The day Dr Dennis John Sumaylo saw an RMIT campus sign that read ‘Why study problems when you can solve them?’, he was sure he was in the right place.
The recent PhD graduate in Communication Studies said that message went on to encapsulate the value of his experience at RMIT between 2017 and 2022.
“It told me that to study at RMIT is not just to study, but to apply what you learn to real life,” he said.
Sumaylo already had significant experience teaching communications at the University of Philippines Mindanao and is now the first person to complete a PhD under RMIT’s partnership with the Philippines Commission on Higher Education (CHED).
After learning about RMIT at a conference, Sumaylo was drawn to the university’s unique industry-focused research.
“My background in development communication means I’m always after the applicability of what I’ve learnt and how people can benefit from the concepts academics talk about in day-to-day life,” he said.
Sumaylo’s dissertation, ‘Pre-disaster communication and engagement in isolated communities: Power, relationships, and experiences in the Philippines’ is an attempt to improve communication between government and marginalised communities about disaster risks and responses.
Initially, Sumaylo had wanted to study how technology aids in disaster and risk communication but pivoted after seeing the difficulty geographically isolated or marginalised communities had accessing this technology in times of need.
“Often, the experiences of these isolated communities are neglected because their populations are so small, leading to misrepresentation in government decisions,” he said.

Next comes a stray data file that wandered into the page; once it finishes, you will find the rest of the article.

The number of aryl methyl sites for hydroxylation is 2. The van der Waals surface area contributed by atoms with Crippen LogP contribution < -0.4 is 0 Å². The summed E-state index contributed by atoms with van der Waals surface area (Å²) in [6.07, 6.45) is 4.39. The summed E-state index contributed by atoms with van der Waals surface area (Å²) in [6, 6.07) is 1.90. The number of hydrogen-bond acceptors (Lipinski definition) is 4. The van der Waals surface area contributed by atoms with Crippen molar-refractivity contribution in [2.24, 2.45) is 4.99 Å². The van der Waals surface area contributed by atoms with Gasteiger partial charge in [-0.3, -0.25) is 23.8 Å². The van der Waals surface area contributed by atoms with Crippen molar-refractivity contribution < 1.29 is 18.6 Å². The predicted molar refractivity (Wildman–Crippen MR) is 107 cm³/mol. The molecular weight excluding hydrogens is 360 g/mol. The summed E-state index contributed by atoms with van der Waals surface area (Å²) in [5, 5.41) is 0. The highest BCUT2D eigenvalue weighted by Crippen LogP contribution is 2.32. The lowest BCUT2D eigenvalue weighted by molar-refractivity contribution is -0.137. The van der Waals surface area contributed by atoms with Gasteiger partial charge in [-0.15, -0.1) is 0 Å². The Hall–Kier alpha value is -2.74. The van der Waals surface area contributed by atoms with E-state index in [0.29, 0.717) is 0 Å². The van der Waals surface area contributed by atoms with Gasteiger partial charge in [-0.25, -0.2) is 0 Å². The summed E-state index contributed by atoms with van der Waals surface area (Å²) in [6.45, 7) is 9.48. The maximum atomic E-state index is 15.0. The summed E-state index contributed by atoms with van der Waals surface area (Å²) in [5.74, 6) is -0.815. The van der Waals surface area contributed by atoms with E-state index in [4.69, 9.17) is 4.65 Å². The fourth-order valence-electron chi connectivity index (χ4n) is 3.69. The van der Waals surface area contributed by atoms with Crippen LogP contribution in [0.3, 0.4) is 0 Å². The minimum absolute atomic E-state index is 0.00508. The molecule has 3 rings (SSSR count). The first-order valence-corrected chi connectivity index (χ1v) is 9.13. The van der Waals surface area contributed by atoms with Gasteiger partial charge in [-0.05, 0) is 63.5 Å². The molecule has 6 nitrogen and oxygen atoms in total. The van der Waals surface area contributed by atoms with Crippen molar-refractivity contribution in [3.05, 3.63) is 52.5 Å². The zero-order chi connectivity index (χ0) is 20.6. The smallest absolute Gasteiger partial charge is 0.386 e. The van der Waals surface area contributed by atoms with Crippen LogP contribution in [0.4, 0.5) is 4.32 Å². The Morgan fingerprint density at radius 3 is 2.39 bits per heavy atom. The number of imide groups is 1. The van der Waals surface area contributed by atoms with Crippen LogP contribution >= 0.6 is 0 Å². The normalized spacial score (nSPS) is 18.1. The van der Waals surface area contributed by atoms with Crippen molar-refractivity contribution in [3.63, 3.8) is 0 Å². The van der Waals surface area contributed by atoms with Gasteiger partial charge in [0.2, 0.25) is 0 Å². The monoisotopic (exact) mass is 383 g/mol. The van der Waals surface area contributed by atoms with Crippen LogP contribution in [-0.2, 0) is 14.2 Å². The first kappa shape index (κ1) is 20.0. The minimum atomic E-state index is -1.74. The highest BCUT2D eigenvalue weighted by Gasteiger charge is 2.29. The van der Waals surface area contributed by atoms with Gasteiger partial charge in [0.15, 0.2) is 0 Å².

“I wanted to use my thesis to give a voice to these people so that their experiences in disaster and risk communication can be taken into consideration in future planning.”
Sumaylo spent six months conducting field work in the Philippines, half that time in a community in the mountains, the other half with an island community that had no electricity or modern forms of communication.
He is now focusing on ways to apply the recommendations from his dissertation to the way these communities receive their disaster and risk communication.
“In return for allowing me to do my field work in these communities, I’m already talking to local government about ways to engage with people and keep them informed,” he said.
One recommendation from Sumaylo’s dissertation revolves around the gamification of disaster and risk communication in order to educate these communities while keeping them engaged.
“I’m planning to create a start-up to focus on designing offline games as educational tools to address the needs of these communities,” he said.
“I already have prototypes for some of these games, and I’m now seeking funding for this social enterprise.”
Sumaylo spent a large proportion of his time in Melbourne during the global pandemic and experienced the challenges of studying in lockdown.
His experience with the isolated communities of the Philippines meant that he was well-versed in helping those of his own community in Melbourne who may have felt isolated and in need of support.
This sense of service Sumaylo felt to his community led him to being elected President of the Filipino-Australian Student Council of Victoria (FASTCO).